I expect PKL to be one of the most anticipated events in the sports calendar.
In a cricket crazy nation, a homegrown sport has caught the attention of the masses. Especially, in the metropolitan cities and among the millennials. Kabaddi, thanks to the push from Pro Kabaddi League, has managed to carve a category for itself and marketers have started to notice its potential. Be it the tier 2 and tier 3 audience or increasing viewership from metros, Kabaddi has proven that it is ready to be played in hi-tech stadiums with fans rooting for their team.
We interviewed Kedar Apte, vice president marketing, Castrol, to know his views on the growing popularity of Kabaddi, along with Deepak Netram, Lodestar and Karthik Lakshminarayan, Vibrant (Reliance Jio).
Kabaddi has been seen as a homegrown sport. Now with its urbanization, it is becoming popular in metros and among millennials. What are your views on it?
Kabaddi is a classic case of what we call ‘Category Building’ in marketing. Star has done a great job of building some non-cricket sports in India to grow its viewership. The youth today lives a fast-paced life and want to maximize every moment. Based on this insight, the game of Kabaddi has been redesigned where every minute is an event. Innovations such as bonus line must do raids make the game fast paced where a viewer can’t even blink for a moment. Elements such as player action, substitutions have been brought in to engage youth further. The broadcaster has done a great job of educating the audience as well as sportswriters about the game and of course, the celebrity quotient has also helped drive eyeballs initially. They also targeted young children by hosting junior kabaddi and kids are getting parents to the stadium or to their TV sets to watch the game. The game also has got some heroes now such as Ajay Thakur, Rahul Chaudhari, Fazel, and Jang Ku Lee who are very popular and get their fans to watch every match of their teams.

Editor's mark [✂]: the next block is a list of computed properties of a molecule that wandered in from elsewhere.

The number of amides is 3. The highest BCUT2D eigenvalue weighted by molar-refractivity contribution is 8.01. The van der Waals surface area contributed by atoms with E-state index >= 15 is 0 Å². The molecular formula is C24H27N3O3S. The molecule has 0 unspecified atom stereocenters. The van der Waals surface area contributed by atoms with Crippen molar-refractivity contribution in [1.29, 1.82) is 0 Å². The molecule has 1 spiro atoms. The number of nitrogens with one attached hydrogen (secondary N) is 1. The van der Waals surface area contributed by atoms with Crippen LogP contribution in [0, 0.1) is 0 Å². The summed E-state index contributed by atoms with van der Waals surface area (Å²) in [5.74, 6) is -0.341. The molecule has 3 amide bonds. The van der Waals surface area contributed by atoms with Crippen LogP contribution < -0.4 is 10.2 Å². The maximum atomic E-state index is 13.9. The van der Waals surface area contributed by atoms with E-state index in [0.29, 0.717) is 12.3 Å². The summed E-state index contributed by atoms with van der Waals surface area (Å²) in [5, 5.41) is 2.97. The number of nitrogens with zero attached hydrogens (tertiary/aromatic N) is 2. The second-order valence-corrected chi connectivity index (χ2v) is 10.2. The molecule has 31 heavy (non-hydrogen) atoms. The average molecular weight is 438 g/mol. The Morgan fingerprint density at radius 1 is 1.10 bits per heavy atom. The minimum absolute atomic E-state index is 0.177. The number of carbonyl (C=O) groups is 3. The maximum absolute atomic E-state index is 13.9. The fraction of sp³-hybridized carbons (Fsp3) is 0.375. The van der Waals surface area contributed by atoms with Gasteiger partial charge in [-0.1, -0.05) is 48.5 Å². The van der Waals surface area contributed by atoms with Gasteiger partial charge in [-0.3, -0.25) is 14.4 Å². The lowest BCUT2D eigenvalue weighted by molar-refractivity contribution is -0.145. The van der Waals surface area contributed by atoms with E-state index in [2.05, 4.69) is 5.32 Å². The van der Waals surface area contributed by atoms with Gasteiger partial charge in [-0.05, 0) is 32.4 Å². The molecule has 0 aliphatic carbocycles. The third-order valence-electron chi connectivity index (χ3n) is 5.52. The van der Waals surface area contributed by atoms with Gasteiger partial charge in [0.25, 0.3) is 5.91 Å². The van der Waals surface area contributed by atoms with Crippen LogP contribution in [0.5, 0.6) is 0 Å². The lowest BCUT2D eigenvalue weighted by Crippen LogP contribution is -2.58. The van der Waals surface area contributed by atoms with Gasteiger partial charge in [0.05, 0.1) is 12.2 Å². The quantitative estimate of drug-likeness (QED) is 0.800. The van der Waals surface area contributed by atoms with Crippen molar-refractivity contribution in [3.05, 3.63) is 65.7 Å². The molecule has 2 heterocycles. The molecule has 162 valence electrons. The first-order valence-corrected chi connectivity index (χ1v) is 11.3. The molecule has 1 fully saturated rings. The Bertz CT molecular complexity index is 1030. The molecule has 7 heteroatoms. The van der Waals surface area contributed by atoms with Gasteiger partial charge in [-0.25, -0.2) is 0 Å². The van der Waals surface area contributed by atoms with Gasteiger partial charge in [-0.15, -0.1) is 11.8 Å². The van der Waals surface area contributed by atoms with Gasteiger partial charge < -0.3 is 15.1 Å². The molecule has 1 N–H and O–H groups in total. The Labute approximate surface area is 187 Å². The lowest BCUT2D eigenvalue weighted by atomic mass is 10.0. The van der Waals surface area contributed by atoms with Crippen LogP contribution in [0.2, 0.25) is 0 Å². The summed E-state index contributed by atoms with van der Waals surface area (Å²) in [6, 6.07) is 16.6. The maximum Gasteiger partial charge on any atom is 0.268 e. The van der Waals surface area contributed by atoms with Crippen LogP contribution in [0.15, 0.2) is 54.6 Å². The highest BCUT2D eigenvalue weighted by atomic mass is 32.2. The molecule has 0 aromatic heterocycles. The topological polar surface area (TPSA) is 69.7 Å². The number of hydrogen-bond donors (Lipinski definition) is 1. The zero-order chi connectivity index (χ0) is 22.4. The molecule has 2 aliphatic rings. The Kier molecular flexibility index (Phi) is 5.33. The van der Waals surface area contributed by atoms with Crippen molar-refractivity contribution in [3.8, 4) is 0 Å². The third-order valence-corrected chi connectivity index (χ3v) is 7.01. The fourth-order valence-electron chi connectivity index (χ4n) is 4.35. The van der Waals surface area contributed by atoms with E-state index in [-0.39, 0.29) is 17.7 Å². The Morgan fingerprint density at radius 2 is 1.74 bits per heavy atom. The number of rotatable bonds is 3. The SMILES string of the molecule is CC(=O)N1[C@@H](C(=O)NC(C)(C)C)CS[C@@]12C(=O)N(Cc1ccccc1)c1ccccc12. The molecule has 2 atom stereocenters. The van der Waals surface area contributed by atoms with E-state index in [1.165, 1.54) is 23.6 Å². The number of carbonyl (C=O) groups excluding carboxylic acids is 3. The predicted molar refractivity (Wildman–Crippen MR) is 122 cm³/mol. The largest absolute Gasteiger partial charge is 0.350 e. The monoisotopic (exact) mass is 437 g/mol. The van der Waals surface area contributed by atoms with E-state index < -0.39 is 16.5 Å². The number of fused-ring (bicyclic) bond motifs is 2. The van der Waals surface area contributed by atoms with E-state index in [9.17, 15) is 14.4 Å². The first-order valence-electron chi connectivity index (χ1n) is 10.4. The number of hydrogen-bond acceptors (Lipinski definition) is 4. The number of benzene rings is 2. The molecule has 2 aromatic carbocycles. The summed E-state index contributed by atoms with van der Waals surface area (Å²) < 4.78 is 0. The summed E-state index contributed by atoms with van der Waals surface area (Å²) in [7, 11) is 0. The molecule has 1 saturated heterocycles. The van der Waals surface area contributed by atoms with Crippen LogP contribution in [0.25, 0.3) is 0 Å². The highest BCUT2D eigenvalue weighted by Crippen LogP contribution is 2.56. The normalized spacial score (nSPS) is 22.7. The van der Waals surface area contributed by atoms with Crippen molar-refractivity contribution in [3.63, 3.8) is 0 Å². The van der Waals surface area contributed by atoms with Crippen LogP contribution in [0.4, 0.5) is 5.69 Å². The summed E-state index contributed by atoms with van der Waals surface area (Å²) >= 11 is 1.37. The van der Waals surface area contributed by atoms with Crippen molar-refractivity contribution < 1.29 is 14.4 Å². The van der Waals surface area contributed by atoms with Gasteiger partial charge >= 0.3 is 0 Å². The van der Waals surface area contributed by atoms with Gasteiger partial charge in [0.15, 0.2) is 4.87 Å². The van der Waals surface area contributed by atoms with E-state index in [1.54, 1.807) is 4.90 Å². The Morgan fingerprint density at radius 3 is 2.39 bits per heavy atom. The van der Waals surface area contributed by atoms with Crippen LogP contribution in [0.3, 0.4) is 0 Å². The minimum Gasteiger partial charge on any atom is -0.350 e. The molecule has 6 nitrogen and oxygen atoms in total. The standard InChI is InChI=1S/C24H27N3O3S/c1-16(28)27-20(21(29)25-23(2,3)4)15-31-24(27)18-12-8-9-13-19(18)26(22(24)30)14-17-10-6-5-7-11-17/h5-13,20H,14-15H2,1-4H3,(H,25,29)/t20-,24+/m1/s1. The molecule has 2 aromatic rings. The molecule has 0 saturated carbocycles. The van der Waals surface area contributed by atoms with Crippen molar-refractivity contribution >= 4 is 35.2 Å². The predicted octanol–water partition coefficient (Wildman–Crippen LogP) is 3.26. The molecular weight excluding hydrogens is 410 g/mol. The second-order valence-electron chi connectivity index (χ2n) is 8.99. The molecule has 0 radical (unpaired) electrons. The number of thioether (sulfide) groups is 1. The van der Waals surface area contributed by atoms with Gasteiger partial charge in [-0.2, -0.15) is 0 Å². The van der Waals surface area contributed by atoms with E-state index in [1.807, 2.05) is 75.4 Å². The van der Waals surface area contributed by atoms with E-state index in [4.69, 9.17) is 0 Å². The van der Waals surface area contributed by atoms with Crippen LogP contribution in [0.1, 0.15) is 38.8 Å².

With the addition of four new teams in season 5, PKL became India's biggest sporting league in terms of geographical representation with 12 franchises from 11 states on board. How would you predict its growth trajectory?
Kabaddi is the second most watched sport in the country now and I think it will continue to grow. Having more representation from different states is a great idea. Similar to IPL, the audience likes supporting a particular team and having more teams will only help drive engagement in more states. I think over the few years, the game will grow in terms of penetration (reach) as well as consumption (stickiness). I expect more growth in the urban markets especially through young age group as well as female teenagers.
I also expect Star to attempt to grow the sports in select overseas markets. With more than 50 overseas players, markets such as Korea and Poland can also help the channel get more revenues and invest in the property.
PKL is attracting bigger brands on board now. Is it on its way to becoming the IPL for brands? And would it be possible to replicate the same success as its cricketing sibling?
I think India certainly has the potential to be a multi-sports country, given the popularity of sports such as Kabaddi, Football, and Badminton. With billions of impressions, PKL has certainly achieved a great stature already and I would expect Star to invest heavily in the sport to grow PKL multifold. While I don’t see PKL overtaking IPL in the foreseeable future, I expect it to be one of the most anticipated events in the sports calendars of the country. Given the multiple opportunities for monetization, the investment will keep on coming to fuel further growth. I think PKL is already a big success story which will only get bigger.
I see only one limitation to growth now. While the sports has done well on TV, there is an opportunity to build this better on social platforms. For instance, FB community for Rahul Chaudhary, one of the stars in PKL is about 240k, less than cricketers warming the bench. With social profiles of the PKL players growing, the brands can leverage their association across platforms and get more bang for their buck.